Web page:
Beware the predictors

By
|
19 September 2001

Nothing makes ordinary people feel so helpless as when they watch others, just like themselves, suffering.

So it was last week, as we all wandered about during the day with glazed eyes, reeling from the reality of what it had seemed could never happen. Tuesday's events in the US were graphic, they were live in our living room, and they destroyed the sorts of icons we had once associated with the word "security".

News quickly becomes emotion when it puts us in the shoes of those on the other end of that television screen, and it was a week of tears for even the toughest of us.

When you feel helpless, you turn to news. I've never watched so much news on a stretch as Tuesday through Saturday. American friends tell me that initially they even felt guilty at the idea of switching over to a movie, for fear they might miss anything. And for sure, we felt the power of the media to bring together with precision a jigsaw puzzle which was unfolding globally and rapidly – and play the ongoing story out, piece by piece, one tear at a time.

We gasped over rolling smoke clouds, cheered on burly firefighters, and shuddered at thoughts of final phone calls.

I also remember thinking, imagine timing the announcement of your new book, or rock band, to that week. On CNN, CNBC and BBC at least, there just wasn't another story around. But in the cycle of "breaking news", I also feel there is a danger point. It comes after a few days of blanket coverage, at the point at which the networks, seeing a lull in blanket (and very profitable) viewership, have to play a new card.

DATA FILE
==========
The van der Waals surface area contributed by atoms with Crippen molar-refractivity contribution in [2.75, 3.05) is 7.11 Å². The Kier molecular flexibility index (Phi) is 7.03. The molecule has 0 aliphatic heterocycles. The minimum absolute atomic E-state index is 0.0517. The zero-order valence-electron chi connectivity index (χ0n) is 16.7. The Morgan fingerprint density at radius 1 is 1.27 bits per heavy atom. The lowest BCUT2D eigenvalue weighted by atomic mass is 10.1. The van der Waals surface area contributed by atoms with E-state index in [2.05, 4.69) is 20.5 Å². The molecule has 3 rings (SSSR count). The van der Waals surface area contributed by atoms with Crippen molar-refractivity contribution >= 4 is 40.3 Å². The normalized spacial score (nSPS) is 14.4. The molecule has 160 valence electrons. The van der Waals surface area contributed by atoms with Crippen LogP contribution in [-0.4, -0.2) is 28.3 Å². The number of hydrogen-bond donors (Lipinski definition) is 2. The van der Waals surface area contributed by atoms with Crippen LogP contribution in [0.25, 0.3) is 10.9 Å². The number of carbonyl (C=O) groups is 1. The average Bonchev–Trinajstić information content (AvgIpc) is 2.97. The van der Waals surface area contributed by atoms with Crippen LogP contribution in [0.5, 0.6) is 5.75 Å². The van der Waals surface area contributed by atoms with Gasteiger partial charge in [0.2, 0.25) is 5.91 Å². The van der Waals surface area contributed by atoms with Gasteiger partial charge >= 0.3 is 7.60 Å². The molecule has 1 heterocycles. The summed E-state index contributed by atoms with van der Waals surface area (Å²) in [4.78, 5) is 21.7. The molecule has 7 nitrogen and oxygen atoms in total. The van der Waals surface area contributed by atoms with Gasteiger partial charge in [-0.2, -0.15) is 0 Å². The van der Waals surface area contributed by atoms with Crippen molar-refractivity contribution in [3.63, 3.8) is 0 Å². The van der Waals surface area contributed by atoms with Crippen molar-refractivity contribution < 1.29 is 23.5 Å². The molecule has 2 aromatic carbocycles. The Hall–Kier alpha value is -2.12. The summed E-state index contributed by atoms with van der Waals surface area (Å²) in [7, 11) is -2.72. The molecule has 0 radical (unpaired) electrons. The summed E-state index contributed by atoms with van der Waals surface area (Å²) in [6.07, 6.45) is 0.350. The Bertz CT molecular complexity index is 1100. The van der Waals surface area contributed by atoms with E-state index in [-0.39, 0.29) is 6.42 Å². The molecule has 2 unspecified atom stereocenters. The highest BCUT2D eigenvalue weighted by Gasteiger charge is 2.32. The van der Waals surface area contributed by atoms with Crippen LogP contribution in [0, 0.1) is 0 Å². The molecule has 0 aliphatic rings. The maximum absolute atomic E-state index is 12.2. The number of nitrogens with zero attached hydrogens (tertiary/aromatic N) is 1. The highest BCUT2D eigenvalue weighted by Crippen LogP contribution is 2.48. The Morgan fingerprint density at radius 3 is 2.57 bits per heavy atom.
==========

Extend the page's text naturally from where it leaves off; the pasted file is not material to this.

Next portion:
Enter the predictors. We've heard from them all this week – retaliation, global recession, holy war, travel industry disaster.

Wheeling in the so-called "experts", the networks demand a considered, measured assessment of a complex international situation, without the full facts before them, in the sort of time most people need just to plan their Friday evening. Forecasts may be educated guesses, but let's not forget that they are still guesses. As as we realised shockingly on Tuesday, none of us can really predict the future.

There's a list of key questions with news – what, where, when, who, why, and what next? With this, we now know the first three. The next three, nobody can yet pretend to know for sure. As we watch, angrily demanding answers, we must sometimes realise that maybe there are none yet.

The risks of jumping to conclusions over the future are huge. Sometimes it seems ridiculous, but the free market is driven by that most unpredictable and fleeting of feelings – confidence. Therefore were we all to panic, though a very human reaction, it could be disastrous.

Travel is the most obvious target for media, analysts and investors to dump on right now, and while we in the industry know that we're in for a rough ride, we also know that the innate curiosity of people to travel is a mighty powerful beast.

And let's not forget the somewhat fraught record of the predictors.

Remember the Millennium Bug which would ravage the world? The comet which would wipe us out? The "Red Menace" which would capture our souls? Remember the all-conquering New Economy?

What must be remembered is, at best, we can really only guess what will happen tomorrow.

Email Luke

Welcome to PARKROYAL COLLECTION Marina Bay, Singapore

Eco-friendly practices and innovations, thoughtfully integrated at PARKROYAL COLLECTION Marina Bay, Singapore, provide sustainable travel experiences for everyone.

Read Now

The Brightest Travel Stars Shine
October - December 2022 eBook

A salute to the top performers across Asia Pacific’s travel industry.

Read Now



JDS Travel News JDS Viewpoints JDS Africa/MI